August 18, 2014
For Dr. Shelley Pearson, Blinn College Radiologic Technology director, the key to her students’ success on the American Registry of Radiologic Technologists national certification exam is simple – Blinn faculty don’t teach to the test, they teach beyond the test.
It’s not enough for program graduates to merely be able to pass the certification exam; instead, students are trained to pass the test and quickly succeed in their new career.
That strategy has now worked for a quarter century. During that span, which includes more than 300 students, only one has failed to pass the exam, and every student since 1992 has passed. In fact, only two students in the history of the program have failed to pass the test on their first attempt.
“That’s incredible pressure, I don’t mind telling you,” Pearson said. “I know a lot of program directors and faculty are proud of their 90 percent pass rate. That’s an exciting number for them, and I’m saying, ‘What are you doing with the other 10 percent?’
“It’s a high goal to maintain, but we’re very much known for it in the radiology world.”
Fourteen radiologic technology students graduated from the program and passed their certification exams this Spring, qualifying them for careers as entry-level radiographers. As technologists or radiographers, they will be responsible for administering low levels of ionizing radiation to patients. Starting salaries range from $35,000 to $38,000, with opportunities for increased pay as general x-ray technologists move into specialties such as CT and MRI.
“The Blinn name carries a lot of weight, even when students go out of our service area,” Pearson said. “I had a former student apply at Memorial Herman in Houston, which had employed a graduate of ours a while ago, and he was hired over 40 or 50 other applicants. Employers know what being a graduate of this program means.”
Pearson gives much of the credit to the program’s outstanding faculty and their dedication to student success. Tracy DeFrancesco, a 2007 program graduate, agrees.
“The program is tougher, the standards are higher and it shows,” she said. “That’s not to say the techs coming out of other programs are bad in any way, but Blinn graduates are more prepared for what the real world has to offer.”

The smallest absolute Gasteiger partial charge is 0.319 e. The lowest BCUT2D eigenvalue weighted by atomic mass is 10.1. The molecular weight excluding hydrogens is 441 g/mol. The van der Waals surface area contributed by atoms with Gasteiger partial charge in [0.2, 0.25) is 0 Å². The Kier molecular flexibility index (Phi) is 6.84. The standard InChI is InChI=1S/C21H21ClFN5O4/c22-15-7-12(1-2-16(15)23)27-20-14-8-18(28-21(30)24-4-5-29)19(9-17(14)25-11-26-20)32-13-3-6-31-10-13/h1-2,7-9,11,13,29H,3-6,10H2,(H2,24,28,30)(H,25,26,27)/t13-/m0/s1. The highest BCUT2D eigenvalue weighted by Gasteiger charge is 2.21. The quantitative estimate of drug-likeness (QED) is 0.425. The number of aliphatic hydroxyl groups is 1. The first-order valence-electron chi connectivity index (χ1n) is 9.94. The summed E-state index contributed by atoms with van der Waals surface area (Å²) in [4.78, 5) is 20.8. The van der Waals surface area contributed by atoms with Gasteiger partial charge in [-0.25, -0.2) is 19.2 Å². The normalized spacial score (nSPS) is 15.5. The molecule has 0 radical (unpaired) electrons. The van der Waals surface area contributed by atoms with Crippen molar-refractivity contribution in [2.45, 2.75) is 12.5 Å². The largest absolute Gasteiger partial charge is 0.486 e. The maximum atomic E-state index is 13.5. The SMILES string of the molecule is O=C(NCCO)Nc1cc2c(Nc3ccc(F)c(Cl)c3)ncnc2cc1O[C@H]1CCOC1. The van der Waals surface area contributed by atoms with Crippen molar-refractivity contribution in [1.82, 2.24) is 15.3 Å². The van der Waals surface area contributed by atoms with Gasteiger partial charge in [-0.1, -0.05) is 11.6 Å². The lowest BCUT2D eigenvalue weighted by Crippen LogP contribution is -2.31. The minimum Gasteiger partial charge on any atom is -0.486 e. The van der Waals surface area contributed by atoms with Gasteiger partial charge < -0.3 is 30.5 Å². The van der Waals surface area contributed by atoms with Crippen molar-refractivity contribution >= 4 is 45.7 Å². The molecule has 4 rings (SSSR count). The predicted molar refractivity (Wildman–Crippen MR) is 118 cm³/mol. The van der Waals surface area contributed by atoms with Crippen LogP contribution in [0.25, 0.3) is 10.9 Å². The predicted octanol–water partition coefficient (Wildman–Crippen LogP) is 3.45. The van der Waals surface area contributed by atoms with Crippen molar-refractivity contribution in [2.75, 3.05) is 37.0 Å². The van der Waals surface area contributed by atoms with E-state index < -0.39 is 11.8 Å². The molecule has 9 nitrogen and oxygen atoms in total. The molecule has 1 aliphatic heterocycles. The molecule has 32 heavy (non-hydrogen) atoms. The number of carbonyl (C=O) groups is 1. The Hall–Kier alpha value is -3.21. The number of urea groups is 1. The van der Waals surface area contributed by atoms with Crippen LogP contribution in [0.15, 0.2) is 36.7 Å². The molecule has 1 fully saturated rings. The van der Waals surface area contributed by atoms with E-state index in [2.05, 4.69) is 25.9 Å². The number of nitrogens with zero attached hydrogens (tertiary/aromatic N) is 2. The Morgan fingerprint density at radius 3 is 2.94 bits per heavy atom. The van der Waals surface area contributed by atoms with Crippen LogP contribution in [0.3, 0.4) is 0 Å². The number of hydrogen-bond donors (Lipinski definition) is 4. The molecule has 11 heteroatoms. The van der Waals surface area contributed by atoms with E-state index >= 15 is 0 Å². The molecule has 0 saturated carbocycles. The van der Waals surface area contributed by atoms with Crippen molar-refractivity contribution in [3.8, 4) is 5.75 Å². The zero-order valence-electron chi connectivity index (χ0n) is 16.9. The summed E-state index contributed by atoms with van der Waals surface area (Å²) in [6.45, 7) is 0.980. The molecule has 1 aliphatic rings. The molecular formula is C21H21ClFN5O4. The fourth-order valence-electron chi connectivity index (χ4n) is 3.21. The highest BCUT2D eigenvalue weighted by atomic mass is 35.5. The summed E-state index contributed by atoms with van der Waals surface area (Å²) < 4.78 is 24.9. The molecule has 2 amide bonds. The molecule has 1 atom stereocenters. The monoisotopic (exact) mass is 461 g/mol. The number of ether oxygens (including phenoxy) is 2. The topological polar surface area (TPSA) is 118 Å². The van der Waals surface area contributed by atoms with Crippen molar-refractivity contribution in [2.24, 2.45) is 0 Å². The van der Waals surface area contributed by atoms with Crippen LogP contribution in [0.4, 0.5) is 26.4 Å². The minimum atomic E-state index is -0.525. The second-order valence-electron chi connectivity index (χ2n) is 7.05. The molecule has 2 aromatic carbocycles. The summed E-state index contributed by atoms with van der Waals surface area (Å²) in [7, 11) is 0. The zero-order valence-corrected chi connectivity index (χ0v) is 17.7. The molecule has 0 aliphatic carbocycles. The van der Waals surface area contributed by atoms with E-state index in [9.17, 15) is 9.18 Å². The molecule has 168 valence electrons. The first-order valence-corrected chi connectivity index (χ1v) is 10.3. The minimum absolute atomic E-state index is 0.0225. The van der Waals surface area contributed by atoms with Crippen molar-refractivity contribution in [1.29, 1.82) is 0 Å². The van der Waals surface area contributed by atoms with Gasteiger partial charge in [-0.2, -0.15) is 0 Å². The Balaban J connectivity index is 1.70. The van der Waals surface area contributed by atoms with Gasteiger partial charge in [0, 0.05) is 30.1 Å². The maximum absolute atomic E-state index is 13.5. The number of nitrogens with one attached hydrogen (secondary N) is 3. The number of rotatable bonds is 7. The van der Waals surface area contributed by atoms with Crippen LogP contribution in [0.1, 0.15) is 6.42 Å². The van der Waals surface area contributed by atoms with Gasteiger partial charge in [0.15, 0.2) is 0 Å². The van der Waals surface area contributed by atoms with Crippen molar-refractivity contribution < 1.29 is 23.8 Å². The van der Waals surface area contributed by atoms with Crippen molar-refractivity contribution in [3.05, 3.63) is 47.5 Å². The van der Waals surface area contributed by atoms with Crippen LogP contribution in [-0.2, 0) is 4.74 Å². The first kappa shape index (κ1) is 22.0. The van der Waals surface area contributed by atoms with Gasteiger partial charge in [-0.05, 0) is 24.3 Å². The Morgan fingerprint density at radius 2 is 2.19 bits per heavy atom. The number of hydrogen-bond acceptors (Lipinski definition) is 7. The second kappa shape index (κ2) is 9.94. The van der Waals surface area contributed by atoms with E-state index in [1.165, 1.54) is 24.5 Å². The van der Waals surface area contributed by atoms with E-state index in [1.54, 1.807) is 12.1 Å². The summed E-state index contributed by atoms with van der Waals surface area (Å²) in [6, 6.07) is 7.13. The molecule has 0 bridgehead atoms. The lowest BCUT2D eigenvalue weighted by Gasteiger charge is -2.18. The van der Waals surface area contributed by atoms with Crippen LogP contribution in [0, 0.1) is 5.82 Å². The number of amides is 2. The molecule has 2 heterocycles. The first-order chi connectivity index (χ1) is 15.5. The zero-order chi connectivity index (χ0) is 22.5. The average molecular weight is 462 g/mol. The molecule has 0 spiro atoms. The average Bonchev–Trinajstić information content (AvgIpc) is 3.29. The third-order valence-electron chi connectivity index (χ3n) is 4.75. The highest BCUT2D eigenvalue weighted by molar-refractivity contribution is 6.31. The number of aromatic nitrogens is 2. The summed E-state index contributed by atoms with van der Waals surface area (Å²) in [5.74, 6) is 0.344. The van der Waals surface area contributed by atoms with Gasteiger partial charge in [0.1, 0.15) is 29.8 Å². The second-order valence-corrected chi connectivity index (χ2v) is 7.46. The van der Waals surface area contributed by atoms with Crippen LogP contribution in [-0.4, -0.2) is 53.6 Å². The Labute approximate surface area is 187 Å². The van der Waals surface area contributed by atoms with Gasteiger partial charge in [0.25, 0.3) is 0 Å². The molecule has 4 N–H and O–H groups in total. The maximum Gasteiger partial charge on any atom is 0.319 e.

In the two-year program, students learn patient care and safety, anatomy and physiology, image production, equipment operation, radiation protection and radiographic procedures. Pearson said the curriculum consists of three general areas – patient care skills, anatomy and technology.
“We know the curriculum is there so they can pass the test,” she said. “We focus on preparing them for a career and giving them the skills to be successful in the community, not just the basic math problems to get the license.”
Students take cumulative exams that include all the information they have learned throughout their tenure in the program. That cumulative testing prepares students for the all-inclusive certification exam.
“We’re not waiting until the end to test students on all the information we’ve covered. We’re doing that in every test we take,” Pearson said.
Each year, Blinn accepts 16-23 radiologic technology students. Prior to admission, each candidate must complete RADR 1309: Introduction to Radiography and Patient Care, an open-enrollment, three-credit hour course that provides an overview of radiography. The course allows students to judge whether it’s a career they may be interested in, and if students choose to pursue another profession, the credits count toward their science elective.
Beginning in January, applicants can pick up an application packet. To be considered, students must have a 3.0 in their prerequisite classes, score at least a 70 on the Health Occupation Basic Entry Test, write an essay, conduct a hospital observation, begin a Hepatitis-B shot regimen and participate in an interview.
Once students enter the program, things begin moving quickly. By the second week, first-year students begin working in clinics two days a week. During the Summer semester, they will spend four days a week in clinics, and second-year students spend three days each week in clinics.
“We have incredible clinic sites,” Pearson said. “The techs our students work with during their clinicals are fully 50 percent of the program’s success. Most of them are Blinn graduates, so they know what the standards are and they care about the program.”
In addition to hospitals such as St. Joseph’s, The Med and Scott & White in Bryan/College Station, students learn at clinics in Caldwell, Brenham, La Grange and Bellville.
“You get that information in class and the next day you’re working with patients and using what you’ve learned,” Pearson said.
Approximately 50 percent of program graduates start working toward their bachelor’s degree within the next two years, and some students have transferred to medical and veterinary schools. Blinn has an agreement with Midwestern State University that creates a pathway for students to earn their bachelor’s degree online while transferring the credits they earned at Blinn.
Radiologic Technology is part of Blinn’s Division of Health Sciences, which also offers associate degree nursing, dental hygiene, emergency medical services, physical therapist assistant, fire science, therapeutics manufacturing, veterinary technology and vocational nursing programs designed to quickly train students for high-demand professions.